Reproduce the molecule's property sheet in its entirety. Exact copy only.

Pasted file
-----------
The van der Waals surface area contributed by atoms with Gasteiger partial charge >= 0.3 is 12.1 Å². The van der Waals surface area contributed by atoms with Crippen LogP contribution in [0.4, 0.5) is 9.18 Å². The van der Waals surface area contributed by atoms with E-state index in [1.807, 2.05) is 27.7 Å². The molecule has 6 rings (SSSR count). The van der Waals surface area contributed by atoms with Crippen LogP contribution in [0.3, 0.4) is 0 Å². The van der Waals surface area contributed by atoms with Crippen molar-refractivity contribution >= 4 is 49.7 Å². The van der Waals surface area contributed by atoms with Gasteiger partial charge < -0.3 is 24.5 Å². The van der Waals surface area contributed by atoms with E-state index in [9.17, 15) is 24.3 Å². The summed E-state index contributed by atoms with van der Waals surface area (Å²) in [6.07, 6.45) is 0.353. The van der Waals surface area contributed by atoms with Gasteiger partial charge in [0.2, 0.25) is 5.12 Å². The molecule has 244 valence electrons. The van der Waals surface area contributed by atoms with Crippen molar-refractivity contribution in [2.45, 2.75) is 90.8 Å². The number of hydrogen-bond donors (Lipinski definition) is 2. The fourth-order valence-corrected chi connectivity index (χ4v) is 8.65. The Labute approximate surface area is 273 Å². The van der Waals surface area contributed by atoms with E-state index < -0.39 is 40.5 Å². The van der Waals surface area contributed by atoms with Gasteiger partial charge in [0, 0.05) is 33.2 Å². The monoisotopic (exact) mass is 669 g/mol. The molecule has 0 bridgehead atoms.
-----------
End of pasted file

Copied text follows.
The van der Waals surface area contributed by atoms with Gasteiger partial charge >= 0.3 is 12.1 Å². The van der Waals surface area contributed by atoms with Crippen LogP contribution in [0.4, 0.5) is 9.18 Å². The van der Waals surface area contributed by atoms with E-state index in [1.807, 2.05) is 27.7 Å². The molecule has 6 rings (SSSR count). The van der Waals surface area contributed by atoms with Crippen LogP contribution in [0.3, 0.4) is 0 Å². The van der Waals surface area contributed by atoms with Crippen molar-refractivity contribution >= 4 is 49.7 Å². The van der Waals surface area contributed by atoms with Gasteiger partial charge < -0.3 is 24.5 Å². The van der Waals surface area contributed by atoms with E-state index in [9.17, 15) is 24.3 Å². The summed E-state index contributed by atoms with van der Waals surface area (Å²) in [6.07, 6.45) is 0.353. The van der Waals surface area contributed by atoms with Gasteiger partial charge in [0.2, 0.25) is 5.12 Å². The molecule has 244 valence electrons. The van der Waals surface area contributed by atoms with Crippen molar-refractivity contribution in [2.45, 2.75) is 90.8 Å². The number of hydrogen-bond donors (Lipinski definition) is 2. The fourth-order valence-corrected chi connectivity index (χ4v) is 8.65. The Labute approximate surface area is 273 Å². The van der Waals surface area contributed by atoms with E-state index < -0.39 is 40.5 Å². The van der Waals surface area contributed by atoms with Gasteiger partial charge in [0, 0.05) is 33.2 Å². The monoisotopic (exact) mass is 669 g/mol. The molecule has 0 bridgehead atoms.